On Barb’s Bookshelf: Saint Junípero Serra’s Camino

My fascination with St. Junípero Serra began in grade school when I learned about the California missions. Already familiar with Franciscan friars, I made the connection to the real-life priests and brothers I knew.

On my only visit to California (in 1995), I insisted on having the chance to visit one of the missions. We attended Mass at Mission San Diego and I took the opportunity to explore the grounds. As it doesn’t look like more trips to California are in my future, I’ll need to explore the remaining missions in a virtual pilgrimage of sorts. That’s where Stephen J. Binz’s new book comes in.

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Saint Junípero Serra’s Camino: A Pilgrimage Guide to the California Missions (Franciscan Media, 2017) offers armchair pilgrims like myself the chance to go behind the scenes at each of the 21 missions in the state of California. An impressively comprehensive guidebook of the 21 California missions featuring a short biography of St. Junípero Serra, a look at the colonial and missionary climate of the 18th century, and separate chapters for each mission. Readers are invited to take walking, driving or virtual pilgrimages in which they learn the history of each mission site, examine its architecture, discover its patron saint and engage in prayer.

This book digs more deeply than you’d expect in a guidebook. Binz does not gloss over the problems that occurred during the colonization period in an attempt to re-canonize Serra, nor does he demonize the friars and others who journeyed to California to evangelize the people there. I found his approach to the whole Serra controversy balanced and well-documented.

Pilgrims can follow the route laid out by Binz, which is in geographical order from south to north. The author also includes a list of the missions in order of their founding, in case pilgrims wish to follow that path instead (admittedly, this would work best for virtual pilgrimages, as it involves a good deal of backtracking.)

That’s Mission Santa Bárbara on the cover. Founded in 1786, it’s the first mission founded after Serra’s death. If I could only visit one mission, that’s the one I’d pick, because it’s named for my patron saint. This book also helped me learn more about her–because she lived during the fourth century, details of her life are sketchy, so I knew very little.

My only complaint about this guidebook was its lack of photos. There were few photographs, and the ones that were included were small and in black and white.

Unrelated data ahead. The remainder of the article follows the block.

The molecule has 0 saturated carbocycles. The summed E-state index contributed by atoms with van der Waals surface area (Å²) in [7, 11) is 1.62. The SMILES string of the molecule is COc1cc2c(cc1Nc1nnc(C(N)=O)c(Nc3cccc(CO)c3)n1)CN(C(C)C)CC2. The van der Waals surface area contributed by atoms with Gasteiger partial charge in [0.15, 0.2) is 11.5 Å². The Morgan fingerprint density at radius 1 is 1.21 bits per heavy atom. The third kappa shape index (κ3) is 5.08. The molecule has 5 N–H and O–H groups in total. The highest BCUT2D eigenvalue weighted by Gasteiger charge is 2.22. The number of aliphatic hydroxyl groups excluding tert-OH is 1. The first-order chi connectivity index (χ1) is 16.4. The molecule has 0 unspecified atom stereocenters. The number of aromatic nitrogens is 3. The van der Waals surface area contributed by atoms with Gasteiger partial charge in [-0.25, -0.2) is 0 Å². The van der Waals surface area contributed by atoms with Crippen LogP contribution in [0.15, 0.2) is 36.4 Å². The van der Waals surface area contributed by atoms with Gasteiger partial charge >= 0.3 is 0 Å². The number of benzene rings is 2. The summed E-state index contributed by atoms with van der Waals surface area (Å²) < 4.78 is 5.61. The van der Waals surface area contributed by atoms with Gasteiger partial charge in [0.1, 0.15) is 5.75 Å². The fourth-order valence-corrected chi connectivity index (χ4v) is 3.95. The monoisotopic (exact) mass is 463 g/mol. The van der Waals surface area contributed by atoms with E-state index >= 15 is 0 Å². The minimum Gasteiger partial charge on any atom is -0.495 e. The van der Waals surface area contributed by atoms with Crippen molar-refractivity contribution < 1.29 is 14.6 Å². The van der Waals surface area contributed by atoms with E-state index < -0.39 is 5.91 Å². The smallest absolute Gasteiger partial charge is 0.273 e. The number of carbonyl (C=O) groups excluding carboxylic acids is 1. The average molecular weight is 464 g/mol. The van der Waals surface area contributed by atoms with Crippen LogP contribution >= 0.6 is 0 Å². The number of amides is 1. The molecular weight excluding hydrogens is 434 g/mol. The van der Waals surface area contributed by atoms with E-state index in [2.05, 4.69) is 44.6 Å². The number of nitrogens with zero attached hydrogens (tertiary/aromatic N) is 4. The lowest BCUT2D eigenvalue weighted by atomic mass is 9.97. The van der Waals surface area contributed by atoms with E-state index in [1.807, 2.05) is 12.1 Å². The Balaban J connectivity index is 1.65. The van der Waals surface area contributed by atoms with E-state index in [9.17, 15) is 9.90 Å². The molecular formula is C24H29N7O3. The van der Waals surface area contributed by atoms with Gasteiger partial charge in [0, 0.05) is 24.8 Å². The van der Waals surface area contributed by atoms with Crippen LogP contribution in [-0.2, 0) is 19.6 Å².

If you’re planning a trip to California, definitely get your hands on this book and plan to stop to visit at least one of these missions! If you’re like me, this book will help you learn about a fascinating chapter in our nation’s history and that of our faith.

Barb's Book shelf blog title

This post contains Amazon affiliate links; your purchase through these links helps support this blog. Thank you! I was given a free review copy of this book, but no other compensation. Opinions expressed here are mine alone.

Copyright 2017 Barb Szyszkiewicz

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#WorthRevisit: Almost-Saint for Today

Today we celebrate Bl. Junípero Serra, a favorite of mine ever since I learned about him in grade school. He’ll be named a saint in only a few short months, during the World Meeting of Families in Philadelphia!

Ironically, we’re celebrating a Franciscan saint-to-be on the very first day since 1936 that my parish has not been served by Franciscan friars. We Secular Franciscans are all that’s left here. I’ll be keeping my Franciscan saints (and saints-to-be) close and praying that our new pastor is Franciscan-friendly.

So here’s my post from a year ago, Worth Revisiting:

Today the Church celebrates a priest I first learned about in grade school.

Public school.

(I’m pretty sure that would never happen today.)

Father Serra statue C JohnsonBut back in second grade in 1972, our Social Studies book had a whole section on the California missionaries, led by Father Junípero Serra.

I was fascinated.

Here were pictures, in my schoolbook, of men dressed like my uncle, who is a Franciscan friar. Here was the story of a priest who founded a string of Catholic churches throughout what later became the state of California at the same time the American Revolution was being fought in the eastern part of our nation.

In the Catholic middle school I attended, I learned about Father Serra again; Father Serra stained glass C Johnsonthis time the lesson was brought to us by speakers from the Serra Club, a group that promotes vocations to the priesthood and religious life.

As an adult, when I had the chance to visit California with Hubs in 1995, I made sure to see one of the mission churches there. California mission C JohnsonI’d love to take a trip along El Camino Real and see them all. They’re beautiful tributes to evangelization.

Here’s more about this energetic, dedicated Franciscan saint.

All images generously shared by Christine Johnson.

I’m linking up at Worth Revisiting, hosted by Reconciled to You and Theology is a Verb.

worth revisit